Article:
June 6

Back again with a short tour of what’s blooming this spring. Consider this a part II of Roses, Chickens & Bees. 2017 will be our third season here (we arrived in mid April, 2015), and we’ve certainly had, and continue to experience, our share of struggle as we fix up this home.

Besides the garden, we’re also in the throes of renovating a home which was left to it’s own devices for decades and that has drained us completely in every sense. I don’t really share any of the interior house reno work because, mainly, it isn’t finished. But also, we’re doing all of it ourselves and I guess there is that level of self-consciousness of putting something like that out there on the interwebs.

Needless to say, we reached a breaking point not long ago and decided that once the chickens and bees were safely installed, we would dial things back. How do you think that’s working out? 😉

You know me, I like to keep it real, sharing both the good and the bad. Truthfully, we’ve experienced challenges like no other garden I’ve ever cultivated. In case misery loves company, and you’re struggling with your own garden headaches, here are mine in hopes it makes you feel a little less alone. It’s rough here. Many days, it feels like we’ll never get ahead of it. For starters, the soil is very, very poor. That sounds surprising since we’re in the woods, right? Well, at some point, the topsoil on our property was scraped away. We think it was when some of the houses around us were getting built.

Beneath the thin layer of forest soil lies red clay and under that, sand. What that means is we are working with extremely nutrient poor soil that drains very quickly and with an acidic pH of about 4.5. Nothing grows in it except invasive plants and poison ivy. Also, somewhere in this home’s history, the tenants buried their garbage. This was not uncommon “back in the day” but means that large pieces of broken glass are constantly just emerging, especially after a rain, which I’m sure you can imagine is very dangerous!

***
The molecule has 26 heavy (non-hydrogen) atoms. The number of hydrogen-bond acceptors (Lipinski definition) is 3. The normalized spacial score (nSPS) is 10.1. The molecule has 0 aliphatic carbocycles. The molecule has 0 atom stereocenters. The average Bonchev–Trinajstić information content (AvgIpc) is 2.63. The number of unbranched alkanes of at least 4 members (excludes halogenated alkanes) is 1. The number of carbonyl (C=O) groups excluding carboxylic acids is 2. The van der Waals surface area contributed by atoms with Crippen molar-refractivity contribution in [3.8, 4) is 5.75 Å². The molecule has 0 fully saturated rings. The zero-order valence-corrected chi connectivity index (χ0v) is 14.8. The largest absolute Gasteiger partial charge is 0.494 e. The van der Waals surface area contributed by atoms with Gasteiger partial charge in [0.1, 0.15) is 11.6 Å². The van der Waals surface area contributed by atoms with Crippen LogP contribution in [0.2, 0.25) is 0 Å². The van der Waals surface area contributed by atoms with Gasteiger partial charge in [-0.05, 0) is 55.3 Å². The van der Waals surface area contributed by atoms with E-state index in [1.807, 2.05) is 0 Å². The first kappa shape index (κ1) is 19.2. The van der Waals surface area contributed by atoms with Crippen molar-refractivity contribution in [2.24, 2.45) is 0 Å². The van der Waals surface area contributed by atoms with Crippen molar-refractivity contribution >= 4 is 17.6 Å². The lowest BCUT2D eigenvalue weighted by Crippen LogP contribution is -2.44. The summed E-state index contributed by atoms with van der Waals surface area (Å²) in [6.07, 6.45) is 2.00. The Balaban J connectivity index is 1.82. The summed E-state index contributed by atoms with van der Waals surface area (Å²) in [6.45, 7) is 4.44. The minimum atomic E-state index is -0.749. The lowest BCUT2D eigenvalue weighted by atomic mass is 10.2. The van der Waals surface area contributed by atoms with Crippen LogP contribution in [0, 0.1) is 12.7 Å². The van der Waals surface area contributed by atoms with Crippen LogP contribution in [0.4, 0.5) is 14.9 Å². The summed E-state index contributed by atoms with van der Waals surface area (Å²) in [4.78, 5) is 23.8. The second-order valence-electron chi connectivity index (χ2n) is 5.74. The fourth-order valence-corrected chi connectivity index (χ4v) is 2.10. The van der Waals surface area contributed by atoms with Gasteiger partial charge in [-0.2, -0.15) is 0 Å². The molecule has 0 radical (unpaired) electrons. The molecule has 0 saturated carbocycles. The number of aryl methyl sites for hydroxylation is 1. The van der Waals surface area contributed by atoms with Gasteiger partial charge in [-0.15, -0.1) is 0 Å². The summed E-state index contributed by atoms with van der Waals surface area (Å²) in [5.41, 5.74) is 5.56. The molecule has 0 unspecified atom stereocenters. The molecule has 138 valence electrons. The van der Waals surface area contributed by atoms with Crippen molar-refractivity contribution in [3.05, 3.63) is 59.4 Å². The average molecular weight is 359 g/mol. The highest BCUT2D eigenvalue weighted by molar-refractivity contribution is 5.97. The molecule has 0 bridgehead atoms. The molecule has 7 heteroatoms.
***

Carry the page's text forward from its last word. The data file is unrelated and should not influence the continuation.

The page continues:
I mentioned invasives. Well, we continue to battle the dread Japanese Knotweed but there are others, like non-native honeysuckle and bittersweet and my current nemesis, the “air potato” vine which is everywhere and strangles the plants around it. You can literally watch it grow about a foot a day. There are multiflora roses, too, but honestly they are the least of my worries! We talk about the work that needs to be done on this property all the time and try and tell ourselves to ignore it until we can just bring someone in to help us. But it’s hard to not see it, you know?

One of the downsides of living in the woods are insects and their larvae. We have them in abundance. They drop out of the trees! I’ve never seen such a variety and they all want to eat my roses and our house. The subterranean termites have been an expensive thorn in our side since we first moved in. They’re great for all the woodpeckers in the woods but not so fantastic for homes. Thankfully, the chickens are starting to pick up the slack around the perimeter. (I watched Bonbon snatch the biggest centipede and run through the yard being chased by the other two. It was hilarious, gross and totally encouraging.)

Last, the disease pressures on our roses which we are experiencing in a whole new way since we live at an elevation: warm days/cool nights=fungus heaven. Just the other day, I dug up and discarded about 7 roses and I know that there will be more this summer. Some days I think, I’ll just grow species and hybrid rugosas! In fact, I’ve been building my collection of rugosas so that when one weak rose gets removed, boom, I drop in the rugosa replacement. (Because I know I’ll get asked, at this stage, I am not worried about rose sickness as they are all so young and not well established. The soil also gets replenished with each transition.)